The skill of hyper-focus has served me well over my life, but again, everything has to be in balance for you to have a well-rounded life. When I was a competitive athlete, its all I ever did and thought about. Entrepreneurs function in the same manner, they don’t care about work-life balance. And just like my athlete days, to a large degree they can’t. You cannot casually and sporadically run a business employing a bunch of people. There is no off switch when you the one driving the bus. That life is not for me, I have done it before and I learned my lesson. I want different things. I will settle for the six figure salary and the ability to clock in and out, forgetting all about work over the weekends and holidays versus suffering for years hoping for the eight figure exit. I want to live life, travel, explore things and enjoy the overall ride, not just grind away hoping that eventually I will sell the company and have all kinds of time and money on my hands. Things don’t always work out that way, so I am hesitant to put all my chips in on something with such a low chance of success.
The search for balance has been a life-long quest for me. Currently I think I am doing a better job than ever, as I have trimmed one of the most time-consuming side gigs I had going, which was coaching the ASU Racquetball team. After 15 years of this commitment, I have decided to focus that same amount of time and energy on developing my Public Speaking and Coaching business. While I have a day job that at times keeps me quite busy or has me travel, I do still have a fair amount of time to allocate elsewhere. I am not running around with my head on fire trying to keep up with everything, a sin of the past for sure. Just because I can juggle several things at once doesn’t mean that I should.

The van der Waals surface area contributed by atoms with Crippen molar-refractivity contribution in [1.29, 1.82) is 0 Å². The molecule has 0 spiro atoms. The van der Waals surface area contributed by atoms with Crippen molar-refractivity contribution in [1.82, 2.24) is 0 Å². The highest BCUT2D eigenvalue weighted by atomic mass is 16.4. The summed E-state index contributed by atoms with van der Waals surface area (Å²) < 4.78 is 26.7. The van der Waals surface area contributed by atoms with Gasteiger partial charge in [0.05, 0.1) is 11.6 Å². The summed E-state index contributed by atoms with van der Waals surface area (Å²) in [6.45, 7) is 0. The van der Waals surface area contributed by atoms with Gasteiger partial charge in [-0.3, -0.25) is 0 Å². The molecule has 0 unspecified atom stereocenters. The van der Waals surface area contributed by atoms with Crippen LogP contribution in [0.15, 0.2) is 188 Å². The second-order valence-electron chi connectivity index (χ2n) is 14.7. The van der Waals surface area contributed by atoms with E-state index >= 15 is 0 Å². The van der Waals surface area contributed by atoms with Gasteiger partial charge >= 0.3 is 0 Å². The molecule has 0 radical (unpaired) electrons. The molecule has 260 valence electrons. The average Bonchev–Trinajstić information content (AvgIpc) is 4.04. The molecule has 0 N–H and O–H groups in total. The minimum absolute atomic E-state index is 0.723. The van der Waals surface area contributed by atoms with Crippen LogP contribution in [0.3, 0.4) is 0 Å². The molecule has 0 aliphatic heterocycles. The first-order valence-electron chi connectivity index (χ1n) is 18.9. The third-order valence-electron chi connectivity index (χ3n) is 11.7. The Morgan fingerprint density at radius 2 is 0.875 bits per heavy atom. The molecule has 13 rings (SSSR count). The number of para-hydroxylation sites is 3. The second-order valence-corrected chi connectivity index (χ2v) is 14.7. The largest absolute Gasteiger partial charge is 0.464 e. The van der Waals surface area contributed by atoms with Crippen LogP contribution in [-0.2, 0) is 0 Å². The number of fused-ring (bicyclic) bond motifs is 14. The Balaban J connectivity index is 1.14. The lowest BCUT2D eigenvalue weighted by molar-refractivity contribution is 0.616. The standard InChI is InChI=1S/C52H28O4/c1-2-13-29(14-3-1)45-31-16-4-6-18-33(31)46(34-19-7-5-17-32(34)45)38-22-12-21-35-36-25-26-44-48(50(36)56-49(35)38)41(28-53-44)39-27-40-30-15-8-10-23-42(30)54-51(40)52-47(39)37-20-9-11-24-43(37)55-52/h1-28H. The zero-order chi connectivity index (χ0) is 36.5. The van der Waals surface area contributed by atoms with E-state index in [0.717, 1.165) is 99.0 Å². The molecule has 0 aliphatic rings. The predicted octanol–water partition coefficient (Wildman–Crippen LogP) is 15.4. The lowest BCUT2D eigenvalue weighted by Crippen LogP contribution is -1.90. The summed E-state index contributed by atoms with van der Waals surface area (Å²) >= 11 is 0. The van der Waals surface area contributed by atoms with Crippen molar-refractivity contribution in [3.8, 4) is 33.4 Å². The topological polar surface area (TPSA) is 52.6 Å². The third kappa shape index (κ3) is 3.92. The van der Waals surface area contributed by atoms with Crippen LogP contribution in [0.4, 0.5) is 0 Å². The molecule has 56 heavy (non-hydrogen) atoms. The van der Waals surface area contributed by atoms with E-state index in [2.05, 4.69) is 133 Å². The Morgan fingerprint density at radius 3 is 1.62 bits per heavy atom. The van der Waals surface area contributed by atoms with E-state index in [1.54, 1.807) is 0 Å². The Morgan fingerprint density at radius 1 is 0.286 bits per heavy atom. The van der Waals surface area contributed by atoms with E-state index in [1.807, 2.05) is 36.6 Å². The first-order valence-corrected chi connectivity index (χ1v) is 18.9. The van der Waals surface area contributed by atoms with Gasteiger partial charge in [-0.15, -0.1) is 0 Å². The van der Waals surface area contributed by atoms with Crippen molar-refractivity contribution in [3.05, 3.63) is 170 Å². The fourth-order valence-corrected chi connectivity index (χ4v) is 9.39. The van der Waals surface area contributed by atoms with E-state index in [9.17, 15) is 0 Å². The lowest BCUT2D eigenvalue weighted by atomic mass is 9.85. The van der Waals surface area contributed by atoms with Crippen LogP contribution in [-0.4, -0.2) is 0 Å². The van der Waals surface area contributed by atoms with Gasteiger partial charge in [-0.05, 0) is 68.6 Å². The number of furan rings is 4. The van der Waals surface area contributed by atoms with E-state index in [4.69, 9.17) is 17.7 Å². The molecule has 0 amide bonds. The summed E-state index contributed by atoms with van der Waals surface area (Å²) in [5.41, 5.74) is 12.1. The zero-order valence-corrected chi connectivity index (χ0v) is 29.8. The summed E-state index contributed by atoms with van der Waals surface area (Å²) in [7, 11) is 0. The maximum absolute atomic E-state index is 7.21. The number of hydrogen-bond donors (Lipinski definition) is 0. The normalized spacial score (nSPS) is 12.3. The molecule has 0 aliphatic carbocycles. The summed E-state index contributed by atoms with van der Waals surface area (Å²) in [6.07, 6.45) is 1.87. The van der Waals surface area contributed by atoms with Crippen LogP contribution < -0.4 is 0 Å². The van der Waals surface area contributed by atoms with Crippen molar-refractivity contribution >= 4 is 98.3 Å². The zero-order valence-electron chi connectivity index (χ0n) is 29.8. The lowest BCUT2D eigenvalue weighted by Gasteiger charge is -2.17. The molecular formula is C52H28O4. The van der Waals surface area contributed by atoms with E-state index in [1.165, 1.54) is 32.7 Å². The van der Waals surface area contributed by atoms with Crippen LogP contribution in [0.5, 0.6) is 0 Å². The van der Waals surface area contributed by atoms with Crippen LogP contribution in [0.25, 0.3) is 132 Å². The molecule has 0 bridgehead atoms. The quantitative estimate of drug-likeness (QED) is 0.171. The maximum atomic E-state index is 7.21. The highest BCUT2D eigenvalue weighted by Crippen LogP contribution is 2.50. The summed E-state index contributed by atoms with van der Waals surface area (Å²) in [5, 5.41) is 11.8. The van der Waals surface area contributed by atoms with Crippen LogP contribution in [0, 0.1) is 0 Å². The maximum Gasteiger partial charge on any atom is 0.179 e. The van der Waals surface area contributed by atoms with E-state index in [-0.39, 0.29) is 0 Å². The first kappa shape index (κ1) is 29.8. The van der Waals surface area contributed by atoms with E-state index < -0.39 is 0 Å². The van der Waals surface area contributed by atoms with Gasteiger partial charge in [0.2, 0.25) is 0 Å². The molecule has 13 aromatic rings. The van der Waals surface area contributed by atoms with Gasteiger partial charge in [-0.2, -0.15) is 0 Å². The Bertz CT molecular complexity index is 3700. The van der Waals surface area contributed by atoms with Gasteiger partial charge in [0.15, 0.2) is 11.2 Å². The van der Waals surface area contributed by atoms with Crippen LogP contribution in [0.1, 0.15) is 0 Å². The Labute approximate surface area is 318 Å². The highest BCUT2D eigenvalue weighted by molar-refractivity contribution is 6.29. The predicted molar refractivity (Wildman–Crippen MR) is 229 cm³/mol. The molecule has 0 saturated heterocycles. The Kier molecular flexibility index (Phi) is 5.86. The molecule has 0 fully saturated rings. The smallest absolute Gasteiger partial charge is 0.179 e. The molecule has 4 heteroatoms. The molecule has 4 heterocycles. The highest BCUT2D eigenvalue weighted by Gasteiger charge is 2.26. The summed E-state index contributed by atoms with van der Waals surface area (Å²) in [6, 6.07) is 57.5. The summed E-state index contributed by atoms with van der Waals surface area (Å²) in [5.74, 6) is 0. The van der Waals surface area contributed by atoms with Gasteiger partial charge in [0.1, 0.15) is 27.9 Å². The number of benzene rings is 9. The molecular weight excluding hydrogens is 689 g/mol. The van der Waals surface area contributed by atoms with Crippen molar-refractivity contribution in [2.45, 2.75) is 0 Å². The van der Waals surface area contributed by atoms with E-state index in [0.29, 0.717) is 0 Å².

One more easy analogy on this topic is balancing fun with work. Use the term “work” loosely in this example, as it can mean school work or a job. If you are college student with classes on Tuesdays and Thursday, it seems that you have five out of seven days a week to do as you wish. But you know that is not true, you have homework to do for the classes you have, and if you’ve clumped everything together into two days, you are not likely going to have time on those two days to do all the work needed to be done. Now comes the hard part; you have to find the balance of enough time for working on the assignments that are due as well as maybe also holding down a job so you have some money in your pocket. Oh, and don’t forget having fun while you are there are school too. Whether it is playing video games for hours on end or going to parties and bars, these activities eat up a fair amount of time as well. Striking a balance there can be tough, but it is good practice for the future. Wait until you add a high pressure job and a spouse and kids into the mix! You’ll need to be a skilled juggler by the time those days come, so get your practice in now!
Everyone has a different view of what balance in life is, and that is a good thing. There are not many blanket rules that apply across the board, so make your own rules and live accordingly. But be sure that you are doing what YOU want to do, not what the world thinks you should be doing. If you don’t want to be married, have kids, and a house with a white picket fence, then don’t do it. I didn’t want some of those things, so I didn’t pursue them. I am married, but no kids was by design. We have freedoms others don’t, but my family surname dies with me. There is a cost for everything, so choose wisely.